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General Category => General Homebrew Discussion => Topic started by: ultravista on January 22, 2012, 03:33:02 PM

Title: Will Yeast Cake/Trub in Keg Taste Astringent?
Post by: ultravista on January 22, 2012, 03:33:02 PM
I have been trying to nail down an underlying taste in my brews. It can be slighty tannic/astringent and is more pronounced when burping.

I:
* Carbon filter municiapl water and treat with campden
* Never go above 168F when sparging
* Mash in a voile bag (no grain/husk solids transferred from tun to kettle)
* Hop in a 200 micron bag (no hop solids transferred from kettle to fermenter)
* Suck the kettle dry and take most of the break material with it
* Leave StarSan in my plate chiller for 30-45 minutes before use (no rinse - just dump StarSan and use)
* Beer remains in the carboy for 3 to 4 weeks (temperature controlled @ 60 to 65 degrees F)
* If not careful, transfer some yeast/trub from the fermenter to the keg.

My beers are clear but always have that underlying tannic taste.

I am wondering if the sediment transfer into the keg is the root of the problem. Tasing the yeasty trub from the carboy, it does taste somewhat tannic.

Suggestions?
Title: Re: Will Yeast Cake/Trub in Keg Taste Astringent?
Post by: Hokerer on January 22, 2012, 03:45:08 PM
Doubt the trub will give you any sort of tannin/astringency.  Do you know what your pH is when mashing?  If that's off, that would seem to be more likely to contribute those and, in your procedures, you don't say anything about pH.  Also, do you get more/less with lighter/darker brews?
Title: Re: Will Yeast Cake/Trub in Keg Taste Astringent?
Post by: bluesman on January 22, 2012, 04:02:01 PM
Mash pH and water chemistry come to mind. Have you ever had your water checked? A mash pH > 6.0 will extract tannins from the grain husks. A water relatively high in sulphate will lend a harsh hop bitterness.
Title: Re: Will Yeast Cake/Trub in Keg Taste Astringent?
Post by: ultravista on January 22, 2012, 04:44:53 PM
I have not checked my water.

For the next batch, I will use RO water from a Walmart filling station. It may not be the best, but it will be different than my municapal water.

Without a PH meter, how can I test PH? Does the munical water supplier provide this?

I am in Las Vegas, Nevada; here's my water report: http://www.lvvwd.com/assets/pdf/wq_report_lvvwd.pdf
Title: Re: Will Yeast Cake/Trub in Keg Taste Astringent?
Post by: bluesman on January 22, 2012, 05:26:24 PM
If you use RO water just keep in mind that it is free of salts and minerals, so you'll have to supplement your water with some additional salts depending on the beer style you're trying to achieve. You can use pH strips at a minimum to check your mash pH. I use a pH meter but strips will suffice. You must ensure that you maintain a mash pH of 5.2-5.7 range during the mash. This will allow for proper enzyme activity and keep the tannins in check. pH strips can be purchased at your LHBS.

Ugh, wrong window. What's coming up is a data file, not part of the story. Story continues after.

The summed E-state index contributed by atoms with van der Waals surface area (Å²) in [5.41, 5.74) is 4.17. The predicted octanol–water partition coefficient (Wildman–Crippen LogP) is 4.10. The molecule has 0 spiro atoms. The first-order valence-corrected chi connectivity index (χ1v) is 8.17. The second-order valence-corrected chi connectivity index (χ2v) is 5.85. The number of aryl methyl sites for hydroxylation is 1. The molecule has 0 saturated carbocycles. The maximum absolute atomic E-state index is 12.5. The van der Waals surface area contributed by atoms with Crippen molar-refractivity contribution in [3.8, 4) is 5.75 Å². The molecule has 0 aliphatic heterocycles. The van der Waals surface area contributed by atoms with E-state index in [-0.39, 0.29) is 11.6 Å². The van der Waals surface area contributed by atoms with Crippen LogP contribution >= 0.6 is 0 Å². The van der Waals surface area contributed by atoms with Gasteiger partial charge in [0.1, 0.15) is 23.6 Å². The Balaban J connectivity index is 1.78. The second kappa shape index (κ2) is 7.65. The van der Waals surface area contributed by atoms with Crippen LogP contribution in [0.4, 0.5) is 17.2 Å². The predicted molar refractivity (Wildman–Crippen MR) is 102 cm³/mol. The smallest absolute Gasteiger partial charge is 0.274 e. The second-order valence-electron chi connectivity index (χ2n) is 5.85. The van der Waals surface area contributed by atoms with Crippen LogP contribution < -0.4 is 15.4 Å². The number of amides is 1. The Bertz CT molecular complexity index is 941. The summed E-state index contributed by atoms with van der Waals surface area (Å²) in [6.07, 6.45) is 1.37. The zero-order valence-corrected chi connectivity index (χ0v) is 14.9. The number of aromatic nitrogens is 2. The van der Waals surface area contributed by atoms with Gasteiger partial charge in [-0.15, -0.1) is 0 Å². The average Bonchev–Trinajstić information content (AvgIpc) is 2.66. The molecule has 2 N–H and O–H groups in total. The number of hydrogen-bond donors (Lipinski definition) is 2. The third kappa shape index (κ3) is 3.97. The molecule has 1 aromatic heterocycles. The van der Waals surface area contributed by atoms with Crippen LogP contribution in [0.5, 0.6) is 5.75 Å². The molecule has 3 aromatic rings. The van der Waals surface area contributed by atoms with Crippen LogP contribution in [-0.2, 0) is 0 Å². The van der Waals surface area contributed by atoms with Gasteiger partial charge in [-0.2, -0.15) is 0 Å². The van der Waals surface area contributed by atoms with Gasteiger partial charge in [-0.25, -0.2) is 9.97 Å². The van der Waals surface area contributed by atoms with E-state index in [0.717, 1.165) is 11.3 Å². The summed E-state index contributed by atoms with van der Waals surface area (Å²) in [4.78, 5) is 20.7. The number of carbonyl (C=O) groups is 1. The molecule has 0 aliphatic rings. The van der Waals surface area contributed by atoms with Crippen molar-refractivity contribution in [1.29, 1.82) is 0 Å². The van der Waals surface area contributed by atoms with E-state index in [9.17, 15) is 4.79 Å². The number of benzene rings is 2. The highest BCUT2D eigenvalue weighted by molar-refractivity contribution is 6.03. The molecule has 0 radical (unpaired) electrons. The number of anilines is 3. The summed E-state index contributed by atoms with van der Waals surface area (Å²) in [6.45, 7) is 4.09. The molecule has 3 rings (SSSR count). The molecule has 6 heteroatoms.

Title: Re: Will Yeast Cake/Trub in Keg Taste Astringent?
Post by: bluesman on January 22, 2012, 05:32:01 PM
If you choose to use your public water supply, I recommend sending a water sample to be tested at Ward Labs.

http://www.wardlab.com/images/SampleForms/HomeBrewer.pdf

http://www.wardlab.com/WardInfo/WardGuide.pdf#page=154
Title: Re: Will Yeast Cake/Trub in Keg Taste Astringent?
Post by: euge on January 22, 2012, 06:07:08 PM
Yeah- mineral free water actually compounds the problem when mashing. For now I'd go buy some "Spring water" and mash with that. It'll taste good and will have minerals in it. Usually the company has water reports online associated with each type of water they sell- at least Ozarka does for example.

Your water utility doesn't give the right information- you need mineral/salts content and they are providing other info that they believe concerns citizens, but not brewers! ;D

Title: Re: Will Yeast Cake/Trub in Keg Taste Astringent?
Post by: tomsawyer on January 23, 2012, 01:18:35 PM
RO has made a big difference to my beers.  I get it from Walmart too.  You just have to add salts.  My standard is calcium chloride for malty beers, gypsum for hoppy beers, and chalk for dark beers.  I always add a pinch of epsoms and sea salts for flavor and to supply needed micronutrients.  That and I use a nutrient blend in the wort, I believe it has some zinc.

You could always dilute your water 50:50 with RO.  I'd agree with the suggestion to have a water test, otherwise you're kind of flying blind.